Our Aims and Objectives

We are the UK association for all those who research, study and teach global development issues

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What is Development Studies

What is development studies and decolonising development.

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Our Members

We have around 1,000 members, made up of individuals and around 40 institutions

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Find out about our constitution, how we are run and meet our Council

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Meet our Council members and other staff who support the running of DSA

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The DSA Conference is an annual event which brings together the development studies community

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Our conference this year is themed "Social justice and development in a polarising world"

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Past Conferences

Find out about our previous conferences

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Study Groups

Our Study Groups offer a chance to connect with others who share your areas of interest

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Students and ECRs

Students and early career researchers are an important part of our community

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Our book series with OUP and our relationship with other publishers

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North-South Research

A series of workshops exploring North-South interdisciplinary research with key messages and reports

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Membership Directory

Find out who our members are, where they are based and the issues they work on

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Mark International Women’s Day 2024 with Practical Action Publishing

International Women’s Day is on 8th March and at Practical Action Publishing, this day is an opportunity to celebrate the social, economic, cultural and political achievements of women, and a welcome call to action for accelerating gender parity. Women are disproportionately impacted by energy poverty, extreme poverty, and adverse climate change impacts, yet are vital to resilience in their communities.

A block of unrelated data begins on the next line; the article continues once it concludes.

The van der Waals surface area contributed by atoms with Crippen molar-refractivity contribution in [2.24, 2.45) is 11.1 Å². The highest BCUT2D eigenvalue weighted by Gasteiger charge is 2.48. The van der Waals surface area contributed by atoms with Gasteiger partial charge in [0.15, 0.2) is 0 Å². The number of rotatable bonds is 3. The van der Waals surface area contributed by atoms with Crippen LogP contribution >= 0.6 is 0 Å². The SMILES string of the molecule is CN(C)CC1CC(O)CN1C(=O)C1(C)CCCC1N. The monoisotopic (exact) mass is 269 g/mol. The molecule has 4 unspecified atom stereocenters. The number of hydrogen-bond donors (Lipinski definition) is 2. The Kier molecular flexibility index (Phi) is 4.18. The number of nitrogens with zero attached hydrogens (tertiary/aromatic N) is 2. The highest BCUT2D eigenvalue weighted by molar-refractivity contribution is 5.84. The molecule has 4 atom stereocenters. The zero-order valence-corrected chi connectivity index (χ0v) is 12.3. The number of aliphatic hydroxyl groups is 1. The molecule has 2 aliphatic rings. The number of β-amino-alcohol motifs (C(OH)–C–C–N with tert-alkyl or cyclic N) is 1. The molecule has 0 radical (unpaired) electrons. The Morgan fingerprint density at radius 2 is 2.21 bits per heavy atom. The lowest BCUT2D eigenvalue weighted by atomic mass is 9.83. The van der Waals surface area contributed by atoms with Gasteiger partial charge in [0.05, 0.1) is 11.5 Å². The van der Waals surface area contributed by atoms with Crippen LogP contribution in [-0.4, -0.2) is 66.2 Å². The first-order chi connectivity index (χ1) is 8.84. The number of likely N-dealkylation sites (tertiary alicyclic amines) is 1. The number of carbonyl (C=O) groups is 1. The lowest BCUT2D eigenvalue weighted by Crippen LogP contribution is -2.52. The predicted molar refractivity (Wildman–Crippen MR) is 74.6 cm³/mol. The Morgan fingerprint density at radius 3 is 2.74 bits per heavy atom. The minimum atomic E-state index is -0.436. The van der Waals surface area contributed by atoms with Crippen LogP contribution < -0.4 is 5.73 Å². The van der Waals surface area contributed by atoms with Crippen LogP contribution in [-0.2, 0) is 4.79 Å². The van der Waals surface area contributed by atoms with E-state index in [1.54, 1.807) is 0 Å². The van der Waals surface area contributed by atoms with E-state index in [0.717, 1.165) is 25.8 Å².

Find out more through our extensive gender books and journals collections and take advantage of 15% off all paperback books and ebooks in our gender collection until 15th March! Simply use code IWD24 at checkout.

Gender and Resilience in the City is an exploration of one urbanizing city: Bharatpur Nepal, from 2014 to 2019. Bharatpur is representative of countless dynamic cities around the world. Local authorities and residents are learning what it means to be in a city in which the rural and urban are morphing into a new space of living. People’s historical practices are blending with opportunities for new futures, including those offered by international development projects.

Attending to gender (not only women) in policy efforts – and in academically overlooked, small urbanizing cities – is critical to our understanding of global urbanisms and development. The book explores two gendered groups that function on a neighbourhood level: mothers’ groups and neighbourhood groups. Mothers’ groups provide invisible community resilience in the form of social infrastructures. They experience slow violence by patriarchal power structures that will not allow them to be more than resilient. Meanwhile, by participating in neighbourhood groups, certain men (particularly high caste and affluent ones) are allowed to rework the urban and fulfil their aspirations for physical infrastructure in the form of paved roads in a new state-grey space controlled by the local authority.

This book presents the experiences of mothers’ groups, neighbourhood groups, governmental officials, and international development projects. It considers who has power, who is kept invisible to whom, and who can create the city in their imagery. New forms of ‘we’ness are being created. The insights in this accessible book will inspire researchers, students, practitioners, and policy makers working with urban community resilience.